The strength of a currency is an indication of the stability of the country issuing it. Weakness of the domestics currency can result in an economic crisis, as happened in Asian Financial Crisis of the nineties. The strength currency is determined by a a complex interaction of market forces and economic policies adopted by Central Banks and Governments.
What do we mean by the strength of the currency?
The strength of the currency is nothing but the price of that currency in terms of other currencies. In international markets, this price is decided just like the price ofany other commodity in the market, by the relative demand and supply. If there are more buyers wanting to buy the currency relative to the amount of the currency available for supply by the suppliers of that currency, the price of that currency will rise, meaning thereby that the currency will strengthen. If, on the other hand, the supply of the currency exceeds what the buyers are wanting to buy, then the currency will weaken, meaning its price will reduce.
Demand for Currency
The demand for a currency is created by two factors, its exports that the others want to buy, or the investments that people want to make in that currency or assets denominated in that currency. So rising exports lead to rising demand of that currency and consequent strengthening of that currency. Greater capital inflows and investments within from outside have the same effect of increasing demand and strengthening thecurrency. The effects of falling exports or rising imports are the reverse - they reduce its demand and weaken the currency. Outflow of capital has the same effect.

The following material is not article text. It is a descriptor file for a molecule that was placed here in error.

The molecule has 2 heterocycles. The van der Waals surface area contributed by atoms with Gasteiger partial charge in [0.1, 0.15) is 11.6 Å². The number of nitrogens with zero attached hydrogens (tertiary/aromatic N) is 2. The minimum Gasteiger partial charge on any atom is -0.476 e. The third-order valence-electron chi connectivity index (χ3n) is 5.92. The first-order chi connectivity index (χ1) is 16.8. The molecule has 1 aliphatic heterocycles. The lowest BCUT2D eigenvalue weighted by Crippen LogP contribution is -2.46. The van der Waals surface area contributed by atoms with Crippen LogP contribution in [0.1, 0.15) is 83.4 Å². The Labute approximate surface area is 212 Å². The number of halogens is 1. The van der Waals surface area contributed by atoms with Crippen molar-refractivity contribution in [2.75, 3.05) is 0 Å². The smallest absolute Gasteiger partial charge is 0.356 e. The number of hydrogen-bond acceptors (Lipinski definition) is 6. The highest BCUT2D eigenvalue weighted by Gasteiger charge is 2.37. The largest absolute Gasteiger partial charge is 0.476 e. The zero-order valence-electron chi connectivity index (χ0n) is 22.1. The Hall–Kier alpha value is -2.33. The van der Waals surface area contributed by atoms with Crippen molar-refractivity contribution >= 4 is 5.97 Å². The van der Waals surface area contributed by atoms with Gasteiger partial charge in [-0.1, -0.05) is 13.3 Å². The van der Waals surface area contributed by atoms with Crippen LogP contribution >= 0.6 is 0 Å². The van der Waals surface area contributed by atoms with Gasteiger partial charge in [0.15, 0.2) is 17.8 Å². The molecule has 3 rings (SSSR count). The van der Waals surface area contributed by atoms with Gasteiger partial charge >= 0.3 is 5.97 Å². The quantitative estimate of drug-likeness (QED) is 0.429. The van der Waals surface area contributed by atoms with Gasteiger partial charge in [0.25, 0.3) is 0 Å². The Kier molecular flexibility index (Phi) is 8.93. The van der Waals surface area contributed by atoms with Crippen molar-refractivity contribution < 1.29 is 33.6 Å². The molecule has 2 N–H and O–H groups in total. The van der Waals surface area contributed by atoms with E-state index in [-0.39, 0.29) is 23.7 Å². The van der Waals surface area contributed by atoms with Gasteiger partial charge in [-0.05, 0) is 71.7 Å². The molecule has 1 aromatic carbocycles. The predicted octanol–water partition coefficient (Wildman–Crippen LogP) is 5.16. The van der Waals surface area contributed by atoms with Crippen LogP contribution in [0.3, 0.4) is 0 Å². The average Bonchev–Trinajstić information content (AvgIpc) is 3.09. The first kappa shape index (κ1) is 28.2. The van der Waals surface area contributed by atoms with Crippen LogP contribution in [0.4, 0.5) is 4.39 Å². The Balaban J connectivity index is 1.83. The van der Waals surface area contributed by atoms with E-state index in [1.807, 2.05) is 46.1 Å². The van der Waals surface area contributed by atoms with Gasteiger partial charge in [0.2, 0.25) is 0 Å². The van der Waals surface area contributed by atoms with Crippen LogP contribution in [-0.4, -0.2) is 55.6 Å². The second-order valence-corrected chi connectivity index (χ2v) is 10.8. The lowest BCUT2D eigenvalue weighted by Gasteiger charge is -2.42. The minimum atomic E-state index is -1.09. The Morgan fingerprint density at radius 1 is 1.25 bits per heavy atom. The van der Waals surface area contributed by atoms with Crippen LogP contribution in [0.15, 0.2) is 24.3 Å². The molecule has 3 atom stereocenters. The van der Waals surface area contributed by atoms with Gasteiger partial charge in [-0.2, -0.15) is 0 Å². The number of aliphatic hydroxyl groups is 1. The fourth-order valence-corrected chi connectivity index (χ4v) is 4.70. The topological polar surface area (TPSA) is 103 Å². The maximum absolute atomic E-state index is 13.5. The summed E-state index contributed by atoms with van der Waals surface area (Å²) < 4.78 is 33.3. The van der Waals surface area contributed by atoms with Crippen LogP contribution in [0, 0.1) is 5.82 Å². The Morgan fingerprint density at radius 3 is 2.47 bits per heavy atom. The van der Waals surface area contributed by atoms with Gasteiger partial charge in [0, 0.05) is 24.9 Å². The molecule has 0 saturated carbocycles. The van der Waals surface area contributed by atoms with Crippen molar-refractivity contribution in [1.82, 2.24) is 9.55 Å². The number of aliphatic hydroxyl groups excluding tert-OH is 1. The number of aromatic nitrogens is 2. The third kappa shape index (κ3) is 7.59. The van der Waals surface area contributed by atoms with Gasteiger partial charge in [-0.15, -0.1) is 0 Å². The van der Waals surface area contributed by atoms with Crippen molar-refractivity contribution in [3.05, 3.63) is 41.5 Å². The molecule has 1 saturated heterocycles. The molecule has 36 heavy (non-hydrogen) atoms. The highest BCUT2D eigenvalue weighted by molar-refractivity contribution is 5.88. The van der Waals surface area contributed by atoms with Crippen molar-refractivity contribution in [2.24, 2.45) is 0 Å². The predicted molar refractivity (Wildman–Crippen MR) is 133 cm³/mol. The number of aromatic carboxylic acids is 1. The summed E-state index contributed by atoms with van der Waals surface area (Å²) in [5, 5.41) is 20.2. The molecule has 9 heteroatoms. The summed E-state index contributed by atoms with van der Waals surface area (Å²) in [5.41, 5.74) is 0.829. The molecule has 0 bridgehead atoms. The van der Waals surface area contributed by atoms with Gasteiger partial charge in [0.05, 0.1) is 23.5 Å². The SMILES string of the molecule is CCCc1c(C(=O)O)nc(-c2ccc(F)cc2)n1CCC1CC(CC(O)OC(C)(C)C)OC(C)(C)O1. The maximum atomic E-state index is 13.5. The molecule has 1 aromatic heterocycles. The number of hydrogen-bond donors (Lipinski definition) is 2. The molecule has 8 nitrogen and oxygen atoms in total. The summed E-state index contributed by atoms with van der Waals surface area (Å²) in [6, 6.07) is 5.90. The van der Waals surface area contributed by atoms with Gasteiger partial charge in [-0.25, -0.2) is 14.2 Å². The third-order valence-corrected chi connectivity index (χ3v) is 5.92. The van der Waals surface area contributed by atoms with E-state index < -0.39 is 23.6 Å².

Currency markets and Expectations
The currency market is sensitive to both future expectations and speculators. If the economy of a country is not doing well, fewer people will wish to invest there, so the currency of that country will fall. On the other hand if, for some reason, people expect that the currency will fall, they will take their investments out, and so actually make the currency fall.
Role of Governments
But the market is seldom allowed to operate freely by the governments, who keep sure that the value of their currencies in the international market do not fluctuate too much. Generally they decide a band in which they want their currencies to remain, and then, through their central banks or monetary authorities, they intervene in the market to ensure price remains where they want it to be. So if on a particular day, the value of the currency is falling more than what is acceptable, the concerned central bank starts buying the currency. If the currency is appreciating too much, it starts selling it.